KEIR RADNEDGE REPORTING —- The scandal surrounding the awarding of the 2018 and 2022 World Cups has been resurrected by a Russian leak of what is claimed to be a blueprint of how to bribe senior directors of FIFA.

The leak, developed by news magazine Der Spiegel, has by far the greatest resonance in Germany because of the allegations concerning Franz Beckenbauer.

The 74-year-old’s reputation has already been trashed by controversy and criminal investigations into the awarding to Germany of the 2006 World Cup for which he was bidding and then organising president.

Russian investigative news outlet The Insider is the source for the revival of the voting scandal in December 2010 which reverberated originally over the award of the 2022 finals to Qatar rather than the 2018 tournament to Russia.

Sergey Kapkov . . . friends in high places

The cornerstones of the new leak are excerpts of hacked correspondence of Sergey Kapkov.

He was then a senior football official. Later he became Moscow’s Minister of Culture from 2011 until 2015 when his modernising of the capital’s leisure and entertainment zones earned him both a nickname as “the hipster minister” and some influential enemies.

Kapkov entered football administration in 2003 in launching a National Football Fund, which drew powerful support from Roman Abramovich. The men had worked together previously when Kapkov was the Chelsea-owning oligarch’s  political campaign manager.

Putin handover

Subsequently Kapkov was handed a seat in the Duma by Vladimir Putin and duly became its head of information, technology and communication. Simultaneously he was appointed a vice-president of the Russian Football Union.

The correspondence published by The Insider was reportedly dated from 2010 and notes Kapkov as having been copied in along with other senior politicians involved in the bidding campaign.

One file include a rundown on each member of the FIFA executive committee and how best they might be approached and influenced.

Those considered targets for direct bribery along with Beckenbauer were Argentinian FIFA vice-president Julio Grondona, Cypriot Marios Lefkaritis, Thailand’s Worawi Makudi, Oceania president Reynald Temari and Africa’s Issa Hayatou (then head of the continental confederation CAF) plus Nigerian Amos Adamu.

Similarly identified were Trinidadian Jack Warner and American Chuck Blazer, then the president general secretary of central/north American body CONCACAF. Later Blazer was the key source ‘turned’ by the US authorities in the FIFGate scandal. He died in 2017 while Warner is contesting a US extradition application.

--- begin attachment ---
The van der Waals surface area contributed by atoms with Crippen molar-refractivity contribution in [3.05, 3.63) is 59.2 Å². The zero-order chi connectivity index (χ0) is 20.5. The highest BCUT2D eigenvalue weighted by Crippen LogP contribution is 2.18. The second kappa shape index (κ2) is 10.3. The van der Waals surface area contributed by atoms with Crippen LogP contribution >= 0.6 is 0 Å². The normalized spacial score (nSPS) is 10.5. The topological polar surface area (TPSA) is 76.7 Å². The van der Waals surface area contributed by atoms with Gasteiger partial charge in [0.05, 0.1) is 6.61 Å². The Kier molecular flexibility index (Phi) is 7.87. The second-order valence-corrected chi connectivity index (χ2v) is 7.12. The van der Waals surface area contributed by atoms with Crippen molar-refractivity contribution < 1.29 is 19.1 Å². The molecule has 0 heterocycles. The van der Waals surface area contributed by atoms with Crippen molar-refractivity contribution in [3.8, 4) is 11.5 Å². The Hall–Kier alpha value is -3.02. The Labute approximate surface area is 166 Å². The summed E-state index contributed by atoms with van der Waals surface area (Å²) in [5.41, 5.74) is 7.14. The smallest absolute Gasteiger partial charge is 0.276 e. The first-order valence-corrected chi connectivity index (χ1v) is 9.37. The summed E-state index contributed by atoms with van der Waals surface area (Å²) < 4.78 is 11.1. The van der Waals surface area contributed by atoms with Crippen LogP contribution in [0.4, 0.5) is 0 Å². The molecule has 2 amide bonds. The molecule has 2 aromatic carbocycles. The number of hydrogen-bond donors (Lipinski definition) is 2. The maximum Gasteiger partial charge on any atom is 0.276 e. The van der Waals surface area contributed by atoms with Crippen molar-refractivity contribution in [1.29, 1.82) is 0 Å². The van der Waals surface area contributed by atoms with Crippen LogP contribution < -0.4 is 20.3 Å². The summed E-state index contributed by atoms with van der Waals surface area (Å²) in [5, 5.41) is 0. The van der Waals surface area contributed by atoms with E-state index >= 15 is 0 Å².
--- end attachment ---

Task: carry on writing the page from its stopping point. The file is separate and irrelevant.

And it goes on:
The strategy also included trying to reach then FIFA president Sepp Blatter through his nephew Philip who headed a company which controlled World Cup TV rights.

There is no evidence in the hacked documents that direct approaches were ever made to the men named let alone paid off.

The price for Beckenbauer, ascribed to his long-time confidant Fedor Radmann, was €3m up front and a further €1.5m if Russia won the bid (against opposition from England, Belgium/Holland and Portugal/Spain). Radmann, coincidentally, was simultaneously a senior adviser to the vain Australian bid for 2022.

Wrongdoing denials

Beckenbauer and Radmann have always denied any wrongdoing in connection with the 2018/2022 World Cup awards. Der Kaiser quit the FIFA exco in 2011 and took up a promotional role with an affiliate of the Russian energy giant Gazprom a year later.

Currently the former World Cup-winning captain and manager is in poor health. This has prevented German and Swiss authorities from interviewing him with a view to possible criminal and civil charges over the 2006 World Cup financial scandal.

Alexei Sorokin, the Russian bid ceo who is now a member of the governing councils of FIFA and European federation UEFA, has described the leak reports as “nonsense.”

FIFA is not expected to launch a new inquiry into the 2018/2022 vote. An investigation undertaken by then ethics co-chairman Michael Garcia between 2012 and 2014 came up with nothing substantial. Garcia reported that his investigation into Russian activities had been stymied by a response that the bid committee computers had been only on loan and had since been wiped.

None of the exco members in 2010 now holds official positions of any significance in the world game.

Doubts over the veracity of Russian sources across a wide range of far more important issues than sport – as well as the obstructive tactics over the doping scandal – render any and all claims open to scepticism.